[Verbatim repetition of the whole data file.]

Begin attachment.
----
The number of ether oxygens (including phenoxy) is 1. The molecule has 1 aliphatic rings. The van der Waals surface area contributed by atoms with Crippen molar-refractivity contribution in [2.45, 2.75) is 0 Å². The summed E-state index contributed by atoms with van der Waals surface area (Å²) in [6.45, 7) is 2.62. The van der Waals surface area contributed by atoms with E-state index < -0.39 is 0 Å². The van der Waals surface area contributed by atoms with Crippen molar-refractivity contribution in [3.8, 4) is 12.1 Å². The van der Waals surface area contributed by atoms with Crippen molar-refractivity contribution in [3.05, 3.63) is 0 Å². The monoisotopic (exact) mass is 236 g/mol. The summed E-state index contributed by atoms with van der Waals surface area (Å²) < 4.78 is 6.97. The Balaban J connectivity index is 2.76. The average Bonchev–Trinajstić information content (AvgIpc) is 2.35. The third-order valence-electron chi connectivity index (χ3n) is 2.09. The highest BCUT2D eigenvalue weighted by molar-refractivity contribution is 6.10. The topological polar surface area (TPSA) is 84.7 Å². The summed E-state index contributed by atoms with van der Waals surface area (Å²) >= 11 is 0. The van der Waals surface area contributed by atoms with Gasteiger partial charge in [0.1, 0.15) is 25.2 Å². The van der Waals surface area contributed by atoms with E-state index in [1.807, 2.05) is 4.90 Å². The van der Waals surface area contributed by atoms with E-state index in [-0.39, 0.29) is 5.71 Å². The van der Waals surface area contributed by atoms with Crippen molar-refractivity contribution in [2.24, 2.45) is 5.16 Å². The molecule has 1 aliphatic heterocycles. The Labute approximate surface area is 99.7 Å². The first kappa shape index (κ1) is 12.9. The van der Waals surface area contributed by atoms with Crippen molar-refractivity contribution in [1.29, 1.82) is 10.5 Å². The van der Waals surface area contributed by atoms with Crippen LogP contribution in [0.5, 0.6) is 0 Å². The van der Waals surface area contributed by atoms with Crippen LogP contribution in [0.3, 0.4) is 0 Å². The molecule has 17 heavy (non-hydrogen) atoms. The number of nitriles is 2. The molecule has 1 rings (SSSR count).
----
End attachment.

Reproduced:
The number of ether oxygens (including phenoxy) is 1. The molecule has 1 aliphatic rings. The van der Waals surface area contributed by atoms with Crippen molar-refractivity contribution in [2.45, 2.75) is 0 Å². The summed E-state index contributed by atoms with van der Waals surface area (Å²) in [6.45, 7) is 2.62. The van der Waals surface area contributed by atoms with E-state index < -0.39 is 0 Å². The van der Waals surface area contributed by atoms with Crippen molar-refractivity contribution in [3.8, 4) is 12.1 Å². The van der Waals surface area contributed by atoms with Crippen molar-refractivity contribution in [3.05, 3.63) is 0 Å². The monoisotopic (exact) mass is 236 g/mol. The summed E-state index contributed by atoms with van der Waals surface area (Å²) < 4.78 is 6.97. The Balaban J connectivity index is 2.76. The average Bonchev–Trinajstić information content (AvgIpc) is 2.35. The third-order valence-electron chi connectivity index (χ3n) is 2.09. The highest BCUT2D eigenvalue weighted by molar-refractivity contribution is 6.10. The topological polar surface area (TPSA) is 84.7 Å². The summed E-state index contributed by atoms with van der Waals surface area (Å²) >= 11 is 0. The van der Waals surface area contributed by atoms with Gasteiger partial charge in [0.1, 0.15) is 25.2 Å². The van der Waals surface area contributed by atoms with E-state index in [1.807, 2.05) is 4.90 Å². The van der Waals surface area contributed by atoms with E-state index in [-0.39, 0.29) is 5.71 Å². The van der Waals surface area contributed by atoms with Crippen molar-refractivity contribution in [2.24, 2.45) is 5.16 Å². The molecule has 1 aliphatic heterocycles. The Labute approximate surface area is 99.7 Å². The first kappa shape index (κ1) is 12.9. The van der Waals surface area contributed by atoms with Crippen molar-refractivity contribution in [1.29, 1.82) is 10.5 Å². The van der Waals surface area contributed by atoms with Crippen LogP contribution in [0.5, 0.6) is 0 Å². The van der Waals surface area contributed by atoms with Crippen LogP contribution in [0.3, 0.4) is 0 Å². The molecule has 17 heavy (non-hydrogen) atoms. The number of nitriles is 2. The molecule has 1 rings (SSSR count).